Archive for April, 2016
After the severe flash flooding in the Cornish town of Boscastle in 2004, the Environment Agency was tasked with looking at other catchments around the country that would behave in a similar manner should conditions prevail. A number of other catchments have been identified and the Shylte Brook, running through Much Wenlock, is one of them. Further details are here and and there’s also a useful map showing the course of the Shylte and Sytche brooks, before they flow into the Farley brook and down the valley towards the River Severn.
I’m pleased that Shropshire Council has now painted double white lines preventing dangerous overtaking in the hidden dip at Bourton Westwood on the B4378. I’m less pleased that it has taken such a long time for the agreed 40mph speed limit on the B4378 through Shipton to be implemented, I now understand that it is likely to be at the end of May.
Meanwhile in Much Wenlock, the consultation about the reactive HGV traffic lights scheme on the A4169 Sheinton Street received support from the overwhelming majority of people who commented. This is scheduled to be implemented in the summer during the school holiday.
Consultation is imminent about increasing parking restrictions in High Street, Barrow Street, Wilmore Street and Sheinton Street which are aimed at freeing up the centre of town so that vehicles don’t have to mount the footway. This is a danger to pedestrians, to property – at least three recent serious incidents spring to mind, and to the footway itself, which was never designed to bear the weight of cars and lorries. The proposals also provide a dedicated bay for loading and one for Blue Badge holders. Look out for further information in the library, at the Town Council and on Shropshire Council’s website. I will deliver a letter to properties and businesses directly affected in these streets when the consultation period starts.
Also out for consultation with the above parking restrictions, are proposals for double yellow lines at the junction of Queen Street and King Street. This is to prevent vehicles parking near the bus stop, which helps the drivers turn buses round without delay.
The number of large vehicles on our narrow streets, in contravention of weight limits, remains a concern. Wherever there is sufficient evidence to determine that they are not making local deliveries, Shropshire Council writes to the owners providing, where available, photographic evidence. I am quite prepared to continue this practise until we have width restrictions at the top of the High Street and at the end of Sheinton Street by the railway embankment to deter large vehicles.
It seems that the cause of this increasing menace is probably indiscriminate use of satnav systems. There was a debate* in the House of Commons in March about GPS and heavy goods vehicles and I have written to our MP, Philip Dunne, about Much Wenlock’s experience of this problem.
* Debate in Westminster Hall at 2:30 pm on 22nd March 2016.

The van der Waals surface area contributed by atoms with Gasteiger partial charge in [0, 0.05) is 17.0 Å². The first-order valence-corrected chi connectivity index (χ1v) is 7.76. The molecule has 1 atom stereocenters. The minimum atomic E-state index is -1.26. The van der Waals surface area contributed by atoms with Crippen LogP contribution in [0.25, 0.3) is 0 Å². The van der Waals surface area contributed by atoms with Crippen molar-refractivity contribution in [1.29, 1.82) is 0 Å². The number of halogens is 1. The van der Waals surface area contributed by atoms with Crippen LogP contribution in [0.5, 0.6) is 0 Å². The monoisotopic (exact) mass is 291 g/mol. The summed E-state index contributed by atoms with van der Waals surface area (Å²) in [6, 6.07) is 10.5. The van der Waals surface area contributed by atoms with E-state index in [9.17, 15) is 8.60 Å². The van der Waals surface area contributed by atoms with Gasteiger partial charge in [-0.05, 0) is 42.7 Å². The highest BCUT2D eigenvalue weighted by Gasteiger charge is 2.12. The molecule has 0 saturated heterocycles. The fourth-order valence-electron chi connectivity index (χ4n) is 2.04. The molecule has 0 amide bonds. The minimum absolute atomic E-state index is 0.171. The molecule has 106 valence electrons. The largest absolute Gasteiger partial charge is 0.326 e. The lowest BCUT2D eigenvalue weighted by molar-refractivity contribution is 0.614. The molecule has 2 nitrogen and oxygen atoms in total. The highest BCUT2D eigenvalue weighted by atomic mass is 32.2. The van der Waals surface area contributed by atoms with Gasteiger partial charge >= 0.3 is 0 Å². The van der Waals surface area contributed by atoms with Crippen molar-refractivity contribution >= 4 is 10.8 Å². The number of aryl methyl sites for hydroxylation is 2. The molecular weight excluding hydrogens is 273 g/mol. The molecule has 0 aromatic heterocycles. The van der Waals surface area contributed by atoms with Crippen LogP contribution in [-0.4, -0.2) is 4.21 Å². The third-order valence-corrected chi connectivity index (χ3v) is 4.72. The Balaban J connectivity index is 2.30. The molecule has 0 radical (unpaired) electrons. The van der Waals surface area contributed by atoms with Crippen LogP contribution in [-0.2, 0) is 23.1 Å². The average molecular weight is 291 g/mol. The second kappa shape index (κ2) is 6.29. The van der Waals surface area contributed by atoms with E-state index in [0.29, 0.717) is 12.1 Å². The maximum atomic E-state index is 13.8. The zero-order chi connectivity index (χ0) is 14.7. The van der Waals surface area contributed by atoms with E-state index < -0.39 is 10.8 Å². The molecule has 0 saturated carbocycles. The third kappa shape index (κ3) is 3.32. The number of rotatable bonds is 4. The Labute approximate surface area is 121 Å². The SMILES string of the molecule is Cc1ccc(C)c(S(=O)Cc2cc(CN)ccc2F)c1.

I hate this title, but it means services currently being delivered by the principal authority, Shropshire Council, instead being delivered locally – either by the town or parish council or local groups and companies. This is as a direct result of the difficult financial position that afflicts Shropshire Council – and the public sector generally.
A dialogue between Shropshire Council and Much Wenlock Town Council has opened regarding how best to maintain and deliver local services including the library, the museum, public open space, car parking and street lighting. Recently, however, Shropshire Council has clarified that any income from car parks could not be used to pay for services it had earmarked for budget savings. This effectively means that car parks and their perceived financial benefits are out of the equation – which will make agreement on other services more difficult. It also means that moving to local flexibility on car park charges – so important in Much Wenlock – is unlikely to be forthcoming.
Given that Shropshire Council is the tenant of parts of two burdensome properties owned by the Town Council, and that the unexpired leases (of the museum and the library) are lengthy, the next few months’ discussions are not going to be easy. Whilst recognising that Shropshire Council has made great efforts to manage its services within a much smaller budget, which has involved significant redundancy programmes and pay cuts, I shall be fighting to retain these valued services in Much Wenlock. They are used not only by Much Wenlock council taxpayers, but by many other people who live in the surrounding parishes that are not encumbered by having to maintain important listed buildings such as the Corn Exchange and the Guildhall. Local councils have largely been unaffected by austerity measures, thus far, so some challenging decisions will have to be made by town and parish councillors.
Despite lots of inflammatory press coverage, I should emphasise that no museums or libraries in Shropshire have been closed in recent years. A number of innovative solutions have ensured that they have stayed open and thrived for the benefit of local people and visitors.
Whatever the outcome of the coming weeks’ discussions, there will be consultation on the resultant options. I assure you that I will have the interests of Much Wenlock residents uppermost in mind in my endeavours to influence an equitable outcome.